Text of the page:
“For, brethren, ye have been called unto liberty; only use not liberty for an occasion to the flesh, but by love serve one another” (Galatians 5:13 KJV).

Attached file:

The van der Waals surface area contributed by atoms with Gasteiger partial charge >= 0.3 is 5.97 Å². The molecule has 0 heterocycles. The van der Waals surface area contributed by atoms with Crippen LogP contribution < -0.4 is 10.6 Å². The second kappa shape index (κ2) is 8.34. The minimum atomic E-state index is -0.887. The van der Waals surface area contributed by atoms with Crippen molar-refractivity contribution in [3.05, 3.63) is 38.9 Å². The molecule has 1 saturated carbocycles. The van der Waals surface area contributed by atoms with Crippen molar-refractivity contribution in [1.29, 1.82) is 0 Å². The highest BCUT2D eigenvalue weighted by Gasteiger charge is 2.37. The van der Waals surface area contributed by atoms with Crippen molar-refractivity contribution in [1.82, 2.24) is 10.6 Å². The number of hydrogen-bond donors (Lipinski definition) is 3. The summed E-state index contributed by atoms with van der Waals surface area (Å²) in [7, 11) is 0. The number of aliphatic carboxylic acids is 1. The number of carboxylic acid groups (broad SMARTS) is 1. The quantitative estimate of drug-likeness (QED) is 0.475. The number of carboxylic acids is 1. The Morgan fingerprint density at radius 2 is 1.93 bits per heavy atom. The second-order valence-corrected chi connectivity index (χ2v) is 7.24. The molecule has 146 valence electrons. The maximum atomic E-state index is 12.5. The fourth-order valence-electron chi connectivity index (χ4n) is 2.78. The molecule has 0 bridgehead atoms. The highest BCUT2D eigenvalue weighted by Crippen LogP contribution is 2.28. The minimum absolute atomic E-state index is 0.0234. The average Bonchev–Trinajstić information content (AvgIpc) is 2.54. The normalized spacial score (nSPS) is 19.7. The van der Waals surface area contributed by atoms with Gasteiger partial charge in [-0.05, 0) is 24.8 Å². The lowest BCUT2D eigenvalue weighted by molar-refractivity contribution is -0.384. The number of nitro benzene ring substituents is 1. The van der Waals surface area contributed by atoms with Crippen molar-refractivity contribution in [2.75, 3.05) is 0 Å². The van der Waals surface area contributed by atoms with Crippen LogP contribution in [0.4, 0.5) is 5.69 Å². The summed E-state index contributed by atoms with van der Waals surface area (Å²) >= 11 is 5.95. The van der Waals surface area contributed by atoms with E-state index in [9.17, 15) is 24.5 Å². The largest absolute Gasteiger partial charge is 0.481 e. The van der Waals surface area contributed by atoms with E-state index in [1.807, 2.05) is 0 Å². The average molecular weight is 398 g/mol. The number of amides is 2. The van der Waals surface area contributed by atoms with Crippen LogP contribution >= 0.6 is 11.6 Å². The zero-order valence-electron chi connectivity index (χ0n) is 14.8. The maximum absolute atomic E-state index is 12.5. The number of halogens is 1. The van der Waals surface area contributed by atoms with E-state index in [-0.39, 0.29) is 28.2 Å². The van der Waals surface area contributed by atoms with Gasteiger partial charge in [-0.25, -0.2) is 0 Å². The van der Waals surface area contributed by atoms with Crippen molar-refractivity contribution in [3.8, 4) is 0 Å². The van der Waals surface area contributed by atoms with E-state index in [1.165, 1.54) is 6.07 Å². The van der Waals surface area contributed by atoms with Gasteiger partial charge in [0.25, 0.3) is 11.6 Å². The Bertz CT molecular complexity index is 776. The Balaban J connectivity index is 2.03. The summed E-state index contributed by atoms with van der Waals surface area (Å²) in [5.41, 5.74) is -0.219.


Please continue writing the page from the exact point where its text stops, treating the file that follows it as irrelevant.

The natural tendency of anyone liberated from the necessity of keeping a list of rules to get to heaven is the extreme of “I have the right to do anything” without regard to anyone. When I was a much younger man registering to vote for the first time, I remember listening to a congressman’s campaign speech explaining the limitations of our rights as citizens. He said, “My right to swing my fist ends where your nose begins.” In other words, the militancy of demanding our rights — always a popular theme both from the pulpit and the public platform — must take into account something more than ourselves — namely, our neighbor. Jesus addressed this very concept with an expert in the OT Jewish Law, who asked, “What must I do to inherit eternal life?” (Luke 10:25 NIV). Jesus asked him to respond to his own question. The expert said, “Love the Lord your God with all your heart and with all your soul and with all your strength and with all your mind; and, Love your neighbor as yourself” (10:27 NIV). “You have answered correctly, Jesus replied. Do this and you will live” (10:28 NIV), in other words, you will “inherit eternal life” (10:25 NIV). But, as the all knowing Messiah, Jesus knew the OT mindset of His interrogator. He knew no one would actually keep the Law by force of will by their own choosing. And, this not even accounting for the need for forgiveness for our untold failures of not keeping that Law. Unsurprisingly, Jesus’ attacker “wanted to justify himself, so he asked Jesus, And who is my neighbor?” (Luke 10:29 NIV). The Parable of the Good Samaritan was Jesus’ response. A traveler on his way to Jerusalem was attacked, stripped, beaten, and left “half dead” (10:30 NIV). A priest, and later, a Levite simply “passed by on the other side” of the road (10:31,32 NIV). But, a Samaritan, who was despised by the Jews, “took pity on him” (10:33 NIV) and “took care of him” (10:34 NIV). Remember, Samaritans traditionally returned that hatred to the Jews. Jesus asked, “Which of these three do you think was a neighbor to the man who fell into the hands of robbers?” (10:36 NIV). The expert correctly replied, “The one who had mercy on him” (10:37 NIV), to which Jesus responded, “Go and do likewise” (10:37 NIV). Jesus was saying, “You say you ‘love your neighbor as yourself’ (Leviticus 19:18 NIV), but you really only ‘love those who love you’ (Luke 6:32 NIV), and not this Samaritan. This expert in the OT Law was being reminded of our unending necessity to love our neighbor.